Professional Development

More Teachers Seek National Certification

By Madeline Will — January 10, 2017 4 min read

There’s been an uptick in teachers pursuing advanced certification through a leaner, simpler process.

In 2013, the National Board for Professional Teaching Standards announced a series of changes to make the certification process cheaper and more streamlined. The board decreased the application fee for teachers to $1,900, from $2,500, and condensed the assessment process into four modules, which can be completed in any order within three years. Previously, teachers had to complete all the work in a single year. The standards themselves have not changed.

Now, more than 20,000 teachers are undergoing NBPTS certification—a significant increase from previous years, spokesman Richard Klein said, although historical data on candidate numbers weren’t readily available.

The first teachers to complete the new process will be certified this year, since the fourth and final component just went live in mid-November. About 112,000 of the nation’s 3.5 million teachers are board certified. Some research has suggested that teachers who are certified by the national board are more effective at instruction.

The growing number of national-board-certified teachers—and their collaboration with other teachers—contribute to the demystification of the voluntary certification, said Kristin Hamilton, the senior director of standards for the board.

“It was seen as an elite thing that only a few did,” she said. “When new teachers are working with board-certified teachers and see their example, ... board certification starts to look like that thing that should be the norm in the profession.”

In the past, critics have said that the assessment process was too expensive and time-consuming and that it didn’t truly gauge teachers’ impact on student learning. Frederick M. Hess, who raised some of those concerns in his 2004 book Common Sense School Reform, said in an interview that the revisions are a good example of the organization responding well to its critics.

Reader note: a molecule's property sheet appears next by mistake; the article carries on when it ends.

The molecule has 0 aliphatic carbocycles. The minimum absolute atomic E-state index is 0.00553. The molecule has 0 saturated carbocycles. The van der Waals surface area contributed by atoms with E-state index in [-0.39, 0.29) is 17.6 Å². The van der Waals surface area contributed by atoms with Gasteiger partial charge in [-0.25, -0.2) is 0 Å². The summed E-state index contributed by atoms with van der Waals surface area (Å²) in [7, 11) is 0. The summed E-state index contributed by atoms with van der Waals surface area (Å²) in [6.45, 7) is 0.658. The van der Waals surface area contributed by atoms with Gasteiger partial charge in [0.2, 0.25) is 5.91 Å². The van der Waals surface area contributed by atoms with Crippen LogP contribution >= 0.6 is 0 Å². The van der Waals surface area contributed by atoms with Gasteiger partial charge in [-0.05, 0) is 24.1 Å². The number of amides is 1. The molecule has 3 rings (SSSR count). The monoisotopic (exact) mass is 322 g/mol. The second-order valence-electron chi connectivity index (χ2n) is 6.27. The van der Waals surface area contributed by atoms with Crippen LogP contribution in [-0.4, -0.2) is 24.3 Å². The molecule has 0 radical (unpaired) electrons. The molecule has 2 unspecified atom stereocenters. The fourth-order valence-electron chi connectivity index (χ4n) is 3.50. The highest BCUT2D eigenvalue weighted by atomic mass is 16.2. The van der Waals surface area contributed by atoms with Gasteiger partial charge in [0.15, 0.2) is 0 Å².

“The national board of 2016-17 is in a much better place than 10 or 15 years ago,” said Hess, the director of educational policy studies at the American Enterprise Institute and an opinion blogger for

And the new federal K-12 law, the Every Student Succeeds Act, might further help the organization—it authorizes $2.5 billion to states and districts for professional learning and offers flexibility in how they spend that money. The national board has called ESSA an opportunity and has released guidance to states and districts to support more board certifications through bonuses, leadership opportunities, and mentor and induction programs.

Revised Assessments

Teachers were the ones who made the foundational decisions of each module, the board’s Hamilton said. And so far, she said, the feedback from teachers has been that the work involved with each component has been authentic to their everyday practice.

The assessment process has been condensed from 10 components into four. The process measures teachers’ content knowledge; their use of data to analyze and meet students’ needs; classroom pedagogy, based on a video analysis of each teacher’s interactions with his or her students; and classroom effectiveness.

The classroom-effectiveness component, which was the most significant change, asks teachers to demonstrate how they develop assessments and then use the results to improve student learning.

A committee in the revision process considered integrating “value added” models into that component, but only about a quarter of teachers teach in grades and subjects that have the mandatory standardized testing needed for those models.

If teachers have access to standardized or mandated test data for their students, Hamilton said, they can submit the results as part of their entries. But she said the component has a broader focus on “what data and assessments and other kinds of information do [teachers] look at to know their students.”

The changes were financed in part by a $3.7 million grant from the Bill & Melinda Gates Foundation. (The foundation also gives grant support to the nonprofit corporation that publishes Education Week.)

A ‘Common Goal’

The National Board for Professional Teaching Standards is also working to bring its certification to scale by encouraging teams of teachers—with support from their schools or districts—to undergo professional development that aligns with the components of the certification assessments.